BEIJING - Chinese companies should look for more cooperation opportunities with the Association of Southeast Asian Nations (ASEAN) to realize the full advantages of the free trade agreement between the two, government officials said on Monday.
"The government will actively encourage companies planning overseas ventures to invest in ASEAN countries," said Vice-Commerce Minister Gao Hucheng.
ASEAN countries' investment in China is far higher than the nation's investment in these countries over the past 30 years, Gao said.
The cumulative two-way investment between the two regions stood at $69.4 billion by the end of last month. Of this, ASEAN investment in China was around $59.8 billion, while China's non-financial investment in ASEAN was $9.6 billion,
During the first six months of the year, ASEAN's investment in China was $3.1 billion and China's non-financial investment in ASEAN was $1.2 billion, according to data from the Ministry of Commerce.
"China's investment in ASEAN countries has been growing especially in sectors like infrastructure, telecommunications, electric power, labor cooperation and contracting services," Gao said.
Lower labor costs and abundant natural resources in the ASEAN countries are attractive reasons for Chinese companies to consider investments, said Xu Xiaoning, executive secretary-general of the China-ASEAN Business Council.
Xu said Chinese companies who are already present in these countries could seek more opportunities by taking advantage of the free trade agreement.
Domestic companies can look for opportunities in emerging markets like Indonesia, as it now has stable policies for Chinese migrants, said Xu.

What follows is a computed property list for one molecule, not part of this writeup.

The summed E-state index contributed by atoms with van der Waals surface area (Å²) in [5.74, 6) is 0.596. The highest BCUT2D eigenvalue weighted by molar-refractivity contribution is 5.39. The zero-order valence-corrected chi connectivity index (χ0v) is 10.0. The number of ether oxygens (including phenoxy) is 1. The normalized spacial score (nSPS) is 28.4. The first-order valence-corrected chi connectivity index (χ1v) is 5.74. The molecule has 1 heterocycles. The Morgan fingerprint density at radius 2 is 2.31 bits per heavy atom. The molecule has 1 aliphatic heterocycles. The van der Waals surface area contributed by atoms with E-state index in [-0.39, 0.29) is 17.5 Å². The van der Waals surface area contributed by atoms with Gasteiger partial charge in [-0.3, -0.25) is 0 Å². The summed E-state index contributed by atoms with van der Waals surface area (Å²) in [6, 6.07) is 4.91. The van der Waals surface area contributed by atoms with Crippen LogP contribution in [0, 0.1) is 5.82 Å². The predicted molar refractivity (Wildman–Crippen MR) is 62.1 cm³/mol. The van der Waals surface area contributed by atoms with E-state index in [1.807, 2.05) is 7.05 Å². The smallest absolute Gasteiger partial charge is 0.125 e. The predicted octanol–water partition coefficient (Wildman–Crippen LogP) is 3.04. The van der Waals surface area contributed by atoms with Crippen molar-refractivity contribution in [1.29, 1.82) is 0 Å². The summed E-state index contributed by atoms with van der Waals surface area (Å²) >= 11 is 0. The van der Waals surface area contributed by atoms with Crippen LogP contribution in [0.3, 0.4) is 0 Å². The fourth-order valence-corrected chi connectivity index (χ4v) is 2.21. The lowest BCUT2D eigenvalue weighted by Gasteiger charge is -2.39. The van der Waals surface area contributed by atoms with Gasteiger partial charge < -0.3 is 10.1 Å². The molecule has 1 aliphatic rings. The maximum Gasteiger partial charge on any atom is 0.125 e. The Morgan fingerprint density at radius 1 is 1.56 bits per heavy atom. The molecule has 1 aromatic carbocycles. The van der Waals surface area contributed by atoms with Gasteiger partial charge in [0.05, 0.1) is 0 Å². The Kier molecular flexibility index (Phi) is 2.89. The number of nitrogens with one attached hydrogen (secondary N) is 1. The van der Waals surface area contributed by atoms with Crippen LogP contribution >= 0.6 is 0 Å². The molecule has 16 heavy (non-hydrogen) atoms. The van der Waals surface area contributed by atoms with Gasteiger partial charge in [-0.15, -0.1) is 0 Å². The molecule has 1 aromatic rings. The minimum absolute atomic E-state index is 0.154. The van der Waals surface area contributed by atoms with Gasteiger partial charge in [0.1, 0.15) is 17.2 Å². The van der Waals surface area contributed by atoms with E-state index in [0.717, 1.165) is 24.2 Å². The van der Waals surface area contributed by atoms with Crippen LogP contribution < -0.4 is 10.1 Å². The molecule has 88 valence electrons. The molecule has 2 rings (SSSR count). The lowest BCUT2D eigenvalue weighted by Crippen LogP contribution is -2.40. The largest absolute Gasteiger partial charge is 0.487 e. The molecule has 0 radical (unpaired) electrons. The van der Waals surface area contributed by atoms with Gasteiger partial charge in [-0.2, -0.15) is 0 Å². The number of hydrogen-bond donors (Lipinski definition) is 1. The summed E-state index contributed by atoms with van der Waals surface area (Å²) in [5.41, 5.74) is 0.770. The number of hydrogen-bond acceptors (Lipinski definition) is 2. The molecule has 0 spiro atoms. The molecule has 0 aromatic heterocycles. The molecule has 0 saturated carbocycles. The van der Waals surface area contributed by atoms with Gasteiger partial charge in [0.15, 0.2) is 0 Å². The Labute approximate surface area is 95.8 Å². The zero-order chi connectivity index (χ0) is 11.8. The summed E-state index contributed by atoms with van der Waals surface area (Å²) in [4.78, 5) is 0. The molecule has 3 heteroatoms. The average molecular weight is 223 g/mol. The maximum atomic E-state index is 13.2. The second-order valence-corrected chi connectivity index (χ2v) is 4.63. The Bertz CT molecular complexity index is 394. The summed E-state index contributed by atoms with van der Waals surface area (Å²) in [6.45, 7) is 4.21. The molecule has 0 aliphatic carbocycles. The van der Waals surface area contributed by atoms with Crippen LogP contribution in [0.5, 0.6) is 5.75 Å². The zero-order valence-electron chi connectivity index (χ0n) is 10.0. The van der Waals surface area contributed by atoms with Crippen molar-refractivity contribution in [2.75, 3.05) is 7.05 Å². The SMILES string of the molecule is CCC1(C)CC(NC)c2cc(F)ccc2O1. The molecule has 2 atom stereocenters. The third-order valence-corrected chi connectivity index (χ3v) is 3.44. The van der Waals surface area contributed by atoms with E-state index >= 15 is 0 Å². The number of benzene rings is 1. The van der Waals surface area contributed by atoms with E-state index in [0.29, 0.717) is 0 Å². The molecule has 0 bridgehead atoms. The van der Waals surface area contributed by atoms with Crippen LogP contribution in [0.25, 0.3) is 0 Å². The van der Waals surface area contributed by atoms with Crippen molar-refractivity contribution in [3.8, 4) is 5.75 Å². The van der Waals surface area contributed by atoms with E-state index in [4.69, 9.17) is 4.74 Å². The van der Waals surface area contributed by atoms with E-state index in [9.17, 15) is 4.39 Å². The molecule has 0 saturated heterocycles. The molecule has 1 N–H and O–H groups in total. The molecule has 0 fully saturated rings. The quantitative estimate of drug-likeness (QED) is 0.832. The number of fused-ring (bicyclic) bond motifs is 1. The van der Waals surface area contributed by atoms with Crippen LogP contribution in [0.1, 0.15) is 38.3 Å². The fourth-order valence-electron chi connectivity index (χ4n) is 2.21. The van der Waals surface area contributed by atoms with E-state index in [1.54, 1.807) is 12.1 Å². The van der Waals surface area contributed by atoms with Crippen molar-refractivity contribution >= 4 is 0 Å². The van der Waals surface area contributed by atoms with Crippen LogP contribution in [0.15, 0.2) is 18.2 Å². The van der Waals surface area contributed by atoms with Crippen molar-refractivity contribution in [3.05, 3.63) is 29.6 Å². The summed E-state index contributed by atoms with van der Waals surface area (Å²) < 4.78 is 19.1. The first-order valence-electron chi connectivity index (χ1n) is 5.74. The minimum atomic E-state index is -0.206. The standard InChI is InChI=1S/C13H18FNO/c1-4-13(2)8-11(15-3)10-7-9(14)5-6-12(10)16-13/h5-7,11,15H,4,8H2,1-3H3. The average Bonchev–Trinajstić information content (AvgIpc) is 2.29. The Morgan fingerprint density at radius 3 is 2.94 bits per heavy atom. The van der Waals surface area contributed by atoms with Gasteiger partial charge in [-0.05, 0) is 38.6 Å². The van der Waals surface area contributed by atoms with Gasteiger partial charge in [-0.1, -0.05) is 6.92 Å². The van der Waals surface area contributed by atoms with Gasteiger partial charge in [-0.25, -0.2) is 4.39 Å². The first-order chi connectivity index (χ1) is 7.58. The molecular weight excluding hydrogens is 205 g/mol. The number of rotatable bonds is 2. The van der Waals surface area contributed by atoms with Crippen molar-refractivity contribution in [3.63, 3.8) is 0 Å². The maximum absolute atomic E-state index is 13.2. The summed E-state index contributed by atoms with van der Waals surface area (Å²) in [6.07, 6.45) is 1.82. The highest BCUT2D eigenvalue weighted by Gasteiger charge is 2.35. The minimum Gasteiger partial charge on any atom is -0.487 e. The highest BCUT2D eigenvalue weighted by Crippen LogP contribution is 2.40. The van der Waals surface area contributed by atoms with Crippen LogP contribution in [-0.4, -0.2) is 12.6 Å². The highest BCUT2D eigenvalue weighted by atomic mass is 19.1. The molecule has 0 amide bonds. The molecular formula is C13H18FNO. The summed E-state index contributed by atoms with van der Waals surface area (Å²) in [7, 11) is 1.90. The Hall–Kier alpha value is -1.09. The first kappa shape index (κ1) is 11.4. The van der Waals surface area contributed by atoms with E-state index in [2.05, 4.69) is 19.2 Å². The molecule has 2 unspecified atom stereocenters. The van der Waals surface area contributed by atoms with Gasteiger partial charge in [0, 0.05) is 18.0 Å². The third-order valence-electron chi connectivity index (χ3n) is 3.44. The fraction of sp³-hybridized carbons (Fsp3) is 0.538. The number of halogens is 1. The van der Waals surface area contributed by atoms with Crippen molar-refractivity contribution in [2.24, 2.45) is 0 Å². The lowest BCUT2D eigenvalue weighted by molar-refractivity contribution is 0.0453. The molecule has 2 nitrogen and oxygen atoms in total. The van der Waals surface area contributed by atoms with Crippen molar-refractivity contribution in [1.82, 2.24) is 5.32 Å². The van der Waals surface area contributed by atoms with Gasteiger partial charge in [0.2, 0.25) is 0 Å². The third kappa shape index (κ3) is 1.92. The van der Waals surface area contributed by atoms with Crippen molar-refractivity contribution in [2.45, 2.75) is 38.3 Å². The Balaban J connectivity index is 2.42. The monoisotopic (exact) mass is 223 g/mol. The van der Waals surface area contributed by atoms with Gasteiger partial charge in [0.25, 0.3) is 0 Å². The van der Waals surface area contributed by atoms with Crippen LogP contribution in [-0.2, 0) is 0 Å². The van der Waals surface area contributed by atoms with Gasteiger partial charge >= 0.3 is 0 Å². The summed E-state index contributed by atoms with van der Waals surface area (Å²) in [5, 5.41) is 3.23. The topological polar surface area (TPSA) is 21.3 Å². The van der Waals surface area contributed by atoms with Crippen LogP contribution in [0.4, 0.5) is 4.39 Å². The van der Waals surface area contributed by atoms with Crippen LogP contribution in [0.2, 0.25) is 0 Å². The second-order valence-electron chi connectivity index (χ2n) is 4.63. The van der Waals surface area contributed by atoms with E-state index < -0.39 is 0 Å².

Bilateral trade between China and ASEAN rose to $136.5 billion in the first half of the year, up 55 percent year on year. It is also 11 percentage points higher than the growth rate of the nation's overall imports and exports during the same period. That puts ASEAN on track to be China's No 4 trading partner, after the European Union, the United States and Japan.
Stimulus policies aimed to boost economic growth, especially the steps taken to expand domestic demands, have created more business opportunities for ASEAN countries, Gao said.
The China-ASEAN Free Trade Agreement, the world's largest free trade area, officially came into effect on Jan 1 this year. The average tariff on goods from ASEAN countries was cut to 0.1 percent from 9.8 percent.
The six original ASEAN members, Brunei, Indonesia, Malaysia, the Philippines, Singapore and Thailand, cut the average tariff on Chinese goods from 12.8 percent to 0.6 percent.
At the same time, the free trade area has also caused some worries in ASEAN countries, as some textile, shoe making, and steel companies are worried that Chinese goods will impact them.
"China and the ASEAN countries should advance their industrial cooperation and help ASEAN companies' enter the Chinese market in a big way so as to have a win-win situation for both regions," said Zhang Wei, vice-chairman of the China Council for Promotion of International Trade.
Zhang said the seventh China-ASEAN Business and Investment Summit in October would focus on the prospects and challenges for the regional economy and trade cooperation after the establishment of the free trade area.